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Is it safe to eat a double yolk?

Is it safe to eat a double yolk?

Why this rare phenomenon happens, and what it means for you (and your scrambled eggs)

For centuries, this one simple phenomenon has been the source of serious superstition. That’s right — whether the harbinger of good luck, fertility or yes, even death — the presence of a double yolk has carried with it some pretty  powerful meaning.

As it turns out, this anomaly is actually as innocuous as it is amusing. 

Let’s start from the very beginning: in this case, how a hen makes an egg. (And if you really think about it, that’s how you hatch a good story, right?)

Our hens produce an egg almost every day - pretty remarkable, eh? Every ~24 hours, a yolk is formed and begins its journey down the oviduct. The next stop is the formation of the albumen, or the white, and the final step is the formation of the shell.  To note — our hens’ eggs remain unfertilized — meaning that they are nonviable from start to finish, as there are no boys allowed in our barns...

Now, on to double yolks. When we bring in a new flock, all the hens are about the same age. As they begin to produce eggs, at about 20-22 weeks of age, it takes their bodies some time to get good at it and find a rhythm. Sometimes during this process, they will accidentally produce two yolks at the same time, instead of one (twinsies!). It’s not very common (in fact, it happens with roughly 1/1000 eggs!) but is most likely to occur in newly maturing flocks (though also occasionally happens at the end of their production lifetime). Considering the number of hens we have and the sheer quantity of eggs they’re laying, it arises more often than you might think.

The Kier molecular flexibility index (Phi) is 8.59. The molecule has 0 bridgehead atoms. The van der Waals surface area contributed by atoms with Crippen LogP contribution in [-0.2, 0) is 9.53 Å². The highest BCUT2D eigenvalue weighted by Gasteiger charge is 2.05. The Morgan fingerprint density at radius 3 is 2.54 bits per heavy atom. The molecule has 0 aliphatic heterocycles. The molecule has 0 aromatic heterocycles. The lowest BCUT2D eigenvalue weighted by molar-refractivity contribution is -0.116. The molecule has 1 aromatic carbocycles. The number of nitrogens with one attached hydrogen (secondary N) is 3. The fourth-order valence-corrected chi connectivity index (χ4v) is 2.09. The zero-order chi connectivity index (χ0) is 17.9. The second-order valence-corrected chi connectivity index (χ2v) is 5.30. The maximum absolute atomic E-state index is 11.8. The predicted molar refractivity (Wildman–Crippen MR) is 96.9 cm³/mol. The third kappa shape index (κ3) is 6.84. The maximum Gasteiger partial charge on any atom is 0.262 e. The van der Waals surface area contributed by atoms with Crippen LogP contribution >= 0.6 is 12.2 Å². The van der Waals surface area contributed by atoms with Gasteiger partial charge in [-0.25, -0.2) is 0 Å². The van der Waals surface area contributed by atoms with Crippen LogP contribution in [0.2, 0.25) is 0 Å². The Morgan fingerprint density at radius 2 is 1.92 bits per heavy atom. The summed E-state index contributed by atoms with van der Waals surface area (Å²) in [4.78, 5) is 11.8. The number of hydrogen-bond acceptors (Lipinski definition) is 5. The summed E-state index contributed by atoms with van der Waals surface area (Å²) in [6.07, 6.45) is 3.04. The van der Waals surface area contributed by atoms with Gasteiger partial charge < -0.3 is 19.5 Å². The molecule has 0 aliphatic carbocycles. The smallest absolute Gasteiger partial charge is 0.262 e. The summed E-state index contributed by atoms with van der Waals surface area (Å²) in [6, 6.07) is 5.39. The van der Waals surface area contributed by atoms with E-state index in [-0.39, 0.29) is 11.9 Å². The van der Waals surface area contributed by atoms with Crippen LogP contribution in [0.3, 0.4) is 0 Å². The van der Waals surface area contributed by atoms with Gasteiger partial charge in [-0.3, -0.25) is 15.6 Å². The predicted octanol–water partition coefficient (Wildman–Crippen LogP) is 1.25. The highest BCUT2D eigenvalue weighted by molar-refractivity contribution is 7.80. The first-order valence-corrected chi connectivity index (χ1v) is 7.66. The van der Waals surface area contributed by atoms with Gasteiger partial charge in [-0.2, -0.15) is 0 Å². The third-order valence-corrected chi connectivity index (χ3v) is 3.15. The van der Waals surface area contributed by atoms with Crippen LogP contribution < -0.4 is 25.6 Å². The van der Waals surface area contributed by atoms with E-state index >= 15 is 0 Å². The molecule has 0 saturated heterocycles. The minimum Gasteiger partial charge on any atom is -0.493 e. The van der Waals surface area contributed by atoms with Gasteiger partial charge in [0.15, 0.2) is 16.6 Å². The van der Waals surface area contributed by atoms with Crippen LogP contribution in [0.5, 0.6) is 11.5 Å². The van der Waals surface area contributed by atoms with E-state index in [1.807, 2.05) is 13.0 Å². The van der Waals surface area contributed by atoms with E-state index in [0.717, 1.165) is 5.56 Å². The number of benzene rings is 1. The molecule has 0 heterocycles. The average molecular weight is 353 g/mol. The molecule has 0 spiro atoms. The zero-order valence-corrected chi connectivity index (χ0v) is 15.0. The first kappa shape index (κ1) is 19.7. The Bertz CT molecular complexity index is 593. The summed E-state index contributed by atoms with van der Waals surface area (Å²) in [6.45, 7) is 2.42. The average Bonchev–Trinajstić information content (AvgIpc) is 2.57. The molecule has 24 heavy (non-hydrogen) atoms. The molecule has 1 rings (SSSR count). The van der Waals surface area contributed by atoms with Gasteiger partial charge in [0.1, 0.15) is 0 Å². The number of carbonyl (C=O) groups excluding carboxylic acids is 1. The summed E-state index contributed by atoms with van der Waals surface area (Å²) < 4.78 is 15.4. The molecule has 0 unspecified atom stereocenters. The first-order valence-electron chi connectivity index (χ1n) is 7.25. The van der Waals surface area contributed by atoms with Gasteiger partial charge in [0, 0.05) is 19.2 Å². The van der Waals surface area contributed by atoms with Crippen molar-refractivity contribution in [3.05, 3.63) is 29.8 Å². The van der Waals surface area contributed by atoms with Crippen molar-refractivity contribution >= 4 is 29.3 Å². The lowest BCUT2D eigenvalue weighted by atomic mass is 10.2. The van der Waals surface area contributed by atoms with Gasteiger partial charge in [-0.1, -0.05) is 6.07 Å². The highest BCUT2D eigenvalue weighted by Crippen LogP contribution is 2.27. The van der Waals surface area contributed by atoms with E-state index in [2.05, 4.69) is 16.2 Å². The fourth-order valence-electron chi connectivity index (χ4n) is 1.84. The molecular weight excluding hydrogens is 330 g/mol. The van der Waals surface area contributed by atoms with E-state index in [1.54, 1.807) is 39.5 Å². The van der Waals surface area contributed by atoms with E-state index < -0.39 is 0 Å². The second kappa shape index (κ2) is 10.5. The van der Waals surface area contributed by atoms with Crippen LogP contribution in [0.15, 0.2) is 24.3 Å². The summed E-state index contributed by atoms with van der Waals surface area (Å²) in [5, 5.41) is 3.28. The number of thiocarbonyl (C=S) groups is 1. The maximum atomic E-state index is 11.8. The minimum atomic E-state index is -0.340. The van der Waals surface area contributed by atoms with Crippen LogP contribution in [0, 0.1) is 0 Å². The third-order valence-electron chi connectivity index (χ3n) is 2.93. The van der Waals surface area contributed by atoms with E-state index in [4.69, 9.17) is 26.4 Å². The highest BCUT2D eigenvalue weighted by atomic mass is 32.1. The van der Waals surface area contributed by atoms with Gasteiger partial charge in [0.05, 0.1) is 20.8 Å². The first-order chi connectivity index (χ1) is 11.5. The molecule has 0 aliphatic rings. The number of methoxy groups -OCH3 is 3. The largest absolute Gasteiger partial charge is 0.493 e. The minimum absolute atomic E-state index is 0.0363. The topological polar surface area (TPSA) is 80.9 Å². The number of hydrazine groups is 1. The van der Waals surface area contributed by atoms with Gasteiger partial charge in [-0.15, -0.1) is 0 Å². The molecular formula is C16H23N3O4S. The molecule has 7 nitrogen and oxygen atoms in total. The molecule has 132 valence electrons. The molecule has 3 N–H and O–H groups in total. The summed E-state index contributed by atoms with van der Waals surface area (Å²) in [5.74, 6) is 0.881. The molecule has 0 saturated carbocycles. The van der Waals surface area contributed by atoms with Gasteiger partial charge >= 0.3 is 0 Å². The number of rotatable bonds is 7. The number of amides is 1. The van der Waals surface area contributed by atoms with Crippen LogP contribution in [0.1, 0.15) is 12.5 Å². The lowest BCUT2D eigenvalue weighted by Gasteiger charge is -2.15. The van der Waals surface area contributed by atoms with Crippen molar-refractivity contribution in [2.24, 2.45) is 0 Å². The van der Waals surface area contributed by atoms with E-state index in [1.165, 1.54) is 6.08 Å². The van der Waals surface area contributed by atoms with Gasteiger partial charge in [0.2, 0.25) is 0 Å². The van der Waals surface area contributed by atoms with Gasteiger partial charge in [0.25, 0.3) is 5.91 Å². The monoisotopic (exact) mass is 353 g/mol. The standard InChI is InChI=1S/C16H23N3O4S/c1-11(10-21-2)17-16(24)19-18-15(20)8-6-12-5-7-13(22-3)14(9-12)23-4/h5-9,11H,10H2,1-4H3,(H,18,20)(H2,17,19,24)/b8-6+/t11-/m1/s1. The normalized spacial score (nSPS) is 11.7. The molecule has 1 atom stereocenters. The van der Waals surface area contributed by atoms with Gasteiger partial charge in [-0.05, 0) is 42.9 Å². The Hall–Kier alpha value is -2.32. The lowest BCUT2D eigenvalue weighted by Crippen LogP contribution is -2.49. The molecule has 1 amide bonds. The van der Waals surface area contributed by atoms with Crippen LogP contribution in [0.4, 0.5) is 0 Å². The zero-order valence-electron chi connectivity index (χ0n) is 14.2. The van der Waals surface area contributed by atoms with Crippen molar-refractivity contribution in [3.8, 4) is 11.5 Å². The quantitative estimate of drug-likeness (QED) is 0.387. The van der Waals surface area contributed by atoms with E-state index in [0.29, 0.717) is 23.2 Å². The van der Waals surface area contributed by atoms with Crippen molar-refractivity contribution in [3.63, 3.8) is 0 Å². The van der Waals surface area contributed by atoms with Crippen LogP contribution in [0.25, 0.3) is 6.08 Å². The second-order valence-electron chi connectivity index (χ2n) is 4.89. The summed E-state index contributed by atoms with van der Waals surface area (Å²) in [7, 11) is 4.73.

These two separate yolks are surrounded by one albumen (white) — and encased in a single shell. To fit the pair of yolks, the shell obviously has to be bigger. 

So, if only one in every thousand eggs is a double-yolker, why does one carton sometimes contain multiple? Statistically, this would be pretty wild, right? Well, when we’re sorting out our eggs, we divide them by size - medium, large, extra large and jumbo. Shells with double yolks have to be larger than their regular classic counterparts to accommodate the two yolks, meaning they wind up in cartons alongside their heftier mates. You are most likely to find double yolks in cartons labeled Jumbo or Extra Large and so this significantly ups the probability of finding two (or more!) doubles in a single carton. 

We also often get the question of whether or not a double-yolked egg contains more nutritional value than our good ol’ singles. Well, the answer depends on the size of said yolks. Often, the yolks in a double-yolked egg are smaller than your standard size, meaning that — when combined — they amount to about the same nutritional value as an OG egg. So, despite your morning miracle, you may still need to double-up on any recipe that calls for two eggs! 

As you can see, a double-yolk is mildly less remarkable than it might seem, and of course, entirely safe. But when it comes to superstition, feel free to assign it any meaning you might like — we won’t judge. We could all use a little added luck these days ;)

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